The Commission estimates that, as of March 2015, there are approximately 1,640 mutual funds, approximately 410 of which engage in direct marketing and therefore deliver their own prospectuses. Of the approximately 410 mutual funds that engage in direct marketing, the Commission estimates that approximately half of these mutual funds (205) (i) do not send the implied consent notice requirement because they obtain affirmative written consent to household prospectuses in the fund's account opening documentation; or (ii) do not take advantage of the householding provision because of electronic delivery options which lessen the economic and operational benefits of rule 154 when compared with the costs of compliance. Therefore, the Commission estimates that each direct-marketed fund will spend an average of 20 hours per year complying with the notice requirement of the rule, for a total of 4,100 hours. Of the 410 mutual funds that engage in direct marketing, the Commission estimates that approximately seventy-five percent (308) of these funds will each spend 1 hour complying with the annual explanation of the right to revoke requirement of the rule, for a total of 308 hours. The Commission estimates that there are approximately 200 broker-dealers that carry customer accounts and, therefore, may be required to deliver mutual fund prospectuses. The Commission estimates that each affected broker-dealer will spend, on average, approximately 20 hours complying with the notice requirement of the rule, for a total of 4,000 hours. Each broker-dealer will also spend 1 hour complying with the annual explanation of the right to revoke requirement, for a total of 200 hours. Therefore, the total number of respondents for rule 154 is 507 (307 mutual funds plus 200 broker-dealers), and the estimated total hour burden is approximately 8,608 hours (4,408 hours for mutual funds plus 4,200 hours for broker-dealers).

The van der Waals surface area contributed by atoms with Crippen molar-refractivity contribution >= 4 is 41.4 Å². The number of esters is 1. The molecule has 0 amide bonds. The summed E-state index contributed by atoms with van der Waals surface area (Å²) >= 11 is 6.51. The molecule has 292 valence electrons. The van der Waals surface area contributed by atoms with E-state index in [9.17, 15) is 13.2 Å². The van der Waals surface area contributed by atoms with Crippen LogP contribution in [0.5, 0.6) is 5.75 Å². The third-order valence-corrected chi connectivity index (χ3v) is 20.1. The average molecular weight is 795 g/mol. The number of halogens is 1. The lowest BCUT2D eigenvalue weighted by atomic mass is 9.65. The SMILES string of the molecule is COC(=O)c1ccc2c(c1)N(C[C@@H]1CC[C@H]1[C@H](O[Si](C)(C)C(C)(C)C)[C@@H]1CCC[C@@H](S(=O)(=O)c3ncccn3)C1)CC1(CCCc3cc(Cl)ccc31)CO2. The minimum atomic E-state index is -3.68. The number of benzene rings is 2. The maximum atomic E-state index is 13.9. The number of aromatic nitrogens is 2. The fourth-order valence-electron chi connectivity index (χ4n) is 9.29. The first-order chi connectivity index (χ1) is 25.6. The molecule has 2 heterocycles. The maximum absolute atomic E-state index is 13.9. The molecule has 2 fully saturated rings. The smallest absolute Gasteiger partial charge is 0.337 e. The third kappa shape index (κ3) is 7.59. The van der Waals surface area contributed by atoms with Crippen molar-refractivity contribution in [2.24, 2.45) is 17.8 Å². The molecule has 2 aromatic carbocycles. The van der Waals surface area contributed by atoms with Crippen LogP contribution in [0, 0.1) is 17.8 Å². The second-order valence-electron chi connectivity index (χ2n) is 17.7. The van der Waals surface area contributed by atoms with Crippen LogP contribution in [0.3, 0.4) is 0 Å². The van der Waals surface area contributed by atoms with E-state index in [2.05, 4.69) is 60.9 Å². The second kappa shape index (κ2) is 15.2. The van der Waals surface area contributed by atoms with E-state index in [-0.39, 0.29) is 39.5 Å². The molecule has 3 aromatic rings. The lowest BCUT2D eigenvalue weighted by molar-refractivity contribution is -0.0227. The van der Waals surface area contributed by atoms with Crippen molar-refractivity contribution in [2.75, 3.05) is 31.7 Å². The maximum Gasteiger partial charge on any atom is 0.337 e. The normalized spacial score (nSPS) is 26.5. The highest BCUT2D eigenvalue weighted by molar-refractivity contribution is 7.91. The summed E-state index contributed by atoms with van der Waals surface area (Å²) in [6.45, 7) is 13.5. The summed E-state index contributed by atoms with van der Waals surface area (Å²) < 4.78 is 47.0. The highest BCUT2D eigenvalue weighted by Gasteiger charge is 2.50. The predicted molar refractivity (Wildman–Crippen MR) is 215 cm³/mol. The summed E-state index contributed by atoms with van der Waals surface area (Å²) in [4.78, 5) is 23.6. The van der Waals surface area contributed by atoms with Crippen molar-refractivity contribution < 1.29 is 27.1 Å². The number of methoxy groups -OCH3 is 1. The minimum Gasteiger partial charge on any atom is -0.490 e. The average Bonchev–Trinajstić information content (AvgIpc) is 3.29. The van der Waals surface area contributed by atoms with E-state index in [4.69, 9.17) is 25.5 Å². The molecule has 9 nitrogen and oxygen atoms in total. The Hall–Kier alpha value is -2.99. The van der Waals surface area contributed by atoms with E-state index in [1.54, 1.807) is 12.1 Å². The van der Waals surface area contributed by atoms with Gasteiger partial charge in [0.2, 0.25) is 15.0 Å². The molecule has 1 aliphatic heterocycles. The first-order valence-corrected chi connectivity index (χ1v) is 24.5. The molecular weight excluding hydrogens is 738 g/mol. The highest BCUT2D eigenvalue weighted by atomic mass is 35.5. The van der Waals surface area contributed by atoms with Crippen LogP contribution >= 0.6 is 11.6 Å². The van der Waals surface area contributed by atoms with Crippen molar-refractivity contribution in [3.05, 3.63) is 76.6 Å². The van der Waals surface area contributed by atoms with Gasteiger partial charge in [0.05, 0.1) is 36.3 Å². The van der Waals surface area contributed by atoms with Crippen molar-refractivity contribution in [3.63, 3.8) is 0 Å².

The estimate of average burden hours is made solely for the purposes of the Paperwork Reduction Act, and is not derived from a comprehensive or even a representative survey or study of the costs of Commission rules and forms.
Written comments are invited on: (a) Whether the collections of information are necessary for the proper performance of the functions of the Commission, including whether the information has practical utility; (b) the accuracy of the Commission's estimate of the burden of the collections of information; (c) ways to enhance the quality, utility, and clarity of the information collected; and (d) ways to minimize the burden of the collections of information on respondents, including through the use of automated collection techniques or other forms of information technology. Consideration will be given to comments and suggestions submitted in writing within 60 days of this publication.
Please direct your written comments to Pamela Dyson, Director/Chief Information Officer, Securities and Exchange Commission, C/O Remi Pavlik-Simon, 100 F Street NE., Washington, DC 20549; or send an email to: PRA_Mailbox@sec.gov.Start Signature
Dated: March 31, 2015.
Brent J. Fields,
1. The Securities Act requires the delivery of prospectuses to investors who buy securities from an issuer or from underwriters or dealers who participate in a registered distribution of securities. See Securities Act sections 2(a)(10), 4(1), 4(3), 5(b) [15 U.S.C. 77b(a)(10), 77d(1), 77d(3), 77e(b); see also rule 174 under the Securities Act (17 CFR 230.174) (regarding the prospectus delivery obligation of dealers); rule 15c2-8 under the Securities Exchange Act of 1934 (17 CFR 240.15c2-8) (prospectus delivery obligations of brokers and dealers).Back to Citation
2. Rule 154 permits the householding of prospectuses that are delivered electronically to investors only if delivery is made to a shared electronic address and the investors give written consent to householding. Implied consent is not permitted in such a situation. See rule 154(b)(4).Back to Citation
3. See Rule 154(c).Back to Citation
[FR Doc. 2015-07752 Filed 4-3-15; 8:45 am]
BILLING CODE 8011-01-P